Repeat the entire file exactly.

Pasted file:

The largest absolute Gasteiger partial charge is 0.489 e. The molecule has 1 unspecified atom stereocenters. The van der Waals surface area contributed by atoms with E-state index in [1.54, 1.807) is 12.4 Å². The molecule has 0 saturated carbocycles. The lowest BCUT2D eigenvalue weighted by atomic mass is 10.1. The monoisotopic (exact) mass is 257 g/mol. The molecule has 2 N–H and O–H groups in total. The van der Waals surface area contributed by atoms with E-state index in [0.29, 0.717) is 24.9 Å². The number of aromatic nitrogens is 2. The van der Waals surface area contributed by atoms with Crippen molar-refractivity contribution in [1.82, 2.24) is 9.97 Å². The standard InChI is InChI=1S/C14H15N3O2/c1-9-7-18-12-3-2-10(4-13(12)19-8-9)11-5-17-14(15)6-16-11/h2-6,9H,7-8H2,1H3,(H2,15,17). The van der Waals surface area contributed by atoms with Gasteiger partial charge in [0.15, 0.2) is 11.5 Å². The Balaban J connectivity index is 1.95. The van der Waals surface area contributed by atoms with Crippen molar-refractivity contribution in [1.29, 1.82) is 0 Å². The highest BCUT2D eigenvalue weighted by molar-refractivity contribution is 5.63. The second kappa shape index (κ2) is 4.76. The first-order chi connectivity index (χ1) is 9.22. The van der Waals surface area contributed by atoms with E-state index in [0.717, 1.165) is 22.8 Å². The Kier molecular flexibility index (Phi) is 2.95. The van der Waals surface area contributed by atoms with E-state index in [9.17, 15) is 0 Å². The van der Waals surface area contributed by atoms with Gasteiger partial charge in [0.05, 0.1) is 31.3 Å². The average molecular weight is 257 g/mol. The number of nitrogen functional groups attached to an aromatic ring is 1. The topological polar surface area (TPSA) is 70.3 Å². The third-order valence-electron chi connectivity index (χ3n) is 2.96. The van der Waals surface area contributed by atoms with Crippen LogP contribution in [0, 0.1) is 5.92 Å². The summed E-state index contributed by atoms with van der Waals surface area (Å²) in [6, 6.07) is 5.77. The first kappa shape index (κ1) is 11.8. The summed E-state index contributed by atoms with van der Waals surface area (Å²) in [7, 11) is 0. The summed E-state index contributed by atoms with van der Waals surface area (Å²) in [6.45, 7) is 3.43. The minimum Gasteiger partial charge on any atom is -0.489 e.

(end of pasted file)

The largest absolute Gasteiger partial charge is 0.489 e. The molecule has 1 unspecified atom stereocenters. The van der Waals surface area contributed by atoms with E-state index in [1.54, 1.807) is 12.4 Å². The molecule has 0 saturated carbocycles. The lowest BCUT2D eigenvalue weighted by atomic mass is 10.1. The monoisotopic (exact) mass is 257 g/mol. The molecule has 2 N–H and O–H groups in total. The van der Waals surface area contributed by atoms with E-state index in [0.29, 0.717) is 24.9 Å². The number of aromatic nitrogens is 2. The van der Waals surface area contributed by atoms with Crippen molar-refractivity contribution in [1.82, 2.24) is 9.97 Å². The standard InChI is InChI=1S/C14H15N3O2/c1-9-7-18-12-3-2-10(4-13(12)19-8-9)11-5-17-14(15)6-16-11/h2-6,9H,7-8H2,1H3,(H2,15,17). The van der Waals surface area contributed by atoms with Gasteiger partial charge in [0.15, 0.2) is 11.5 Å². The Balaban J connectivity index is 1.95. The van der Waals surface area contributed by atoms with Crippen molar-refractivity contribution in [1.29, 1.82) is 0 Å². The highest BCUT2D eigenvalue weighted by molar-refractivity contribution is 5.63. The second kappa shape index (κ2) is 4.76. The first-order chi connectivity index (χ1) is 9.22. The van der Waals surface area contributed by atoms with E-state index in [0.717, 1.165) is 22.8 Å². The Kier molecular flexibility index (Phi) is 2.95. The van der Waals surface area contributed by atoms with E-state index in [9.17, 15) is 0 Å². The van der Waals surface area contributed by atoms with Gasteiger partial charge in [0.05, 0.1) is 31.3 Å². The average molecular weight is 257 g/mol. The number of nitrogen functional groups attached to an aromatic ring is 1. The topological polar surface area (TPSA) is 70.3 Å². The third-order valence-electron chi connectivity index (χ3n) is 2.96. The van der Waals surface area contributed by atoms with Crippen LogP contribution in [0, 0.1) is 5.92 Å². The summed E-state index contributed by atoms with van der Waals surface area (Å²) in [6, 6.07) is 5.77. The first kappa shape index (κ1) is 11.8. The summed E-state index contributed by atoms with van der Waals surface area (Å²) in [7, 11) is 0. The summed E-state index contributed by atoms with van der Waals surface area (Å²) in [6.45, 7) is 3.43. The minimum Gasteiger partial charge on any atom is -0.489 e.